Huibert Michiel Vriesendorp, Rob Vriesendorp, Francine Vriesendorp.
Cancer Chemotherapy and Pharmacology (Impact Factor: 2.57). 02/1987; 19(4):273-6. DOI: 10.1007/BF00261471
Cancer chemotherapeutic agents have a low therapeutic index and require a precise and safe prescription. Hematological toxicity is the most common dose limiting side effect of cancer drugs. Therefore, Hemopoietic Stem Cells (HSC) are the most relevant targets for dose determination. Studies of total body irradiation with or without autologous bone marrow transplantation showed that HSC concentrations differ between mouse, rat, rhesus monkey, dog and man. A highly significant correlation was found between bone marrow rescue dose and kg body weight and not between bone marrow rescue dose and BSA.
Kg body weight appears to offer a better prescription unit for cancer chemotherapy than BSA, because it correlates better with dose limiting, normal tissue, target cells. This prediction is borne out by the results of chemotherapy in neonates. BSA has also been used as dose unit for drugs with non hematological side effects (e.g., cardiotoxicity of anthracyclines or neurotoxicity of methotrexate). The target for such drug side effects need to be determined before the proper dose unit can be selected.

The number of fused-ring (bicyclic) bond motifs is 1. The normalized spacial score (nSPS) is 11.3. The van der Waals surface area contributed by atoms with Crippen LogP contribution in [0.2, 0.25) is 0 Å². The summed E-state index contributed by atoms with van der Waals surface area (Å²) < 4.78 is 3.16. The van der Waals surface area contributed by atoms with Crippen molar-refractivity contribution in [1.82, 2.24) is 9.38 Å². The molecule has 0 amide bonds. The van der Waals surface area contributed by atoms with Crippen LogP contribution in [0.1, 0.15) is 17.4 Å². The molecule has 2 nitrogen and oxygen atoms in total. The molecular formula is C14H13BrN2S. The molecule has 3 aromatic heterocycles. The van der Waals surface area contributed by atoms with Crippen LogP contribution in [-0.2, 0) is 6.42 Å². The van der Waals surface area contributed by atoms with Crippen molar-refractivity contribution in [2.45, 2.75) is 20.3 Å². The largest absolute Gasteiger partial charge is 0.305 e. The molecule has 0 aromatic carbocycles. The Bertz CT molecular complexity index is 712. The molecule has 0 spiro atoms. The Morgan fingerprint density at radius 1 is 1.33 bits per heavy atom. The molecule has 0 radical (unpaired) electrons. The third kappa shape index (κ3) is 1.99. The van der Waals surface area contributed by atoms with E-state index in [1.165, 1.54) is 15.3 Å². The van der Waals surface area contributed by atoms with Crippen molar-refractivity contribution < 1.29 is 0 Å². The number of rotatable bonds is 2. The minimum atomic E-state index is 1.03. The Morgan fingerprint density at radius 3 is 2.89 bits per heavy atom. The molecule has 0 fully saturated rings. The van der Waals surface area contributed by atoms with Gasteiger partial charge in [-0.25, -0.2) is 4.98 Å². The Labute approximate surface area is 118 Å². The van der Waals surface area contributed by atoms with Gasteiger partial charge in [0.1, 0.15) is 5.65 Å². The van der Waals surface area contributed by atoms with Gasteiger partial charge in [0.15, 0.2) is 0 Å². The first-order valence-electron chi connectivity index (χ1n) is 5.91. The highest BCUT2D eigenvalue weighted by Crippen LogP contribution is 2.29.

A review of available data shows that for at least some non hematological side effects BSA does not offer the proper prescription unit. The historical justifications for BSA as dose unit are re-examined (simplicity, correlation with blood volume, correlation with area under the curve) and considered invalid.
The ultimate long term improvements from better prescription methods for cancer chemotherapeutic agents are less normal tissue side effects and better tumor control. The indiscriminate use of BSA as a universal dose unit for cancer chemotherapy would prevent such improvements and is discouraged. Instead, drug doses are to be expressed in units that correlate with dose limiting normal tissue cells.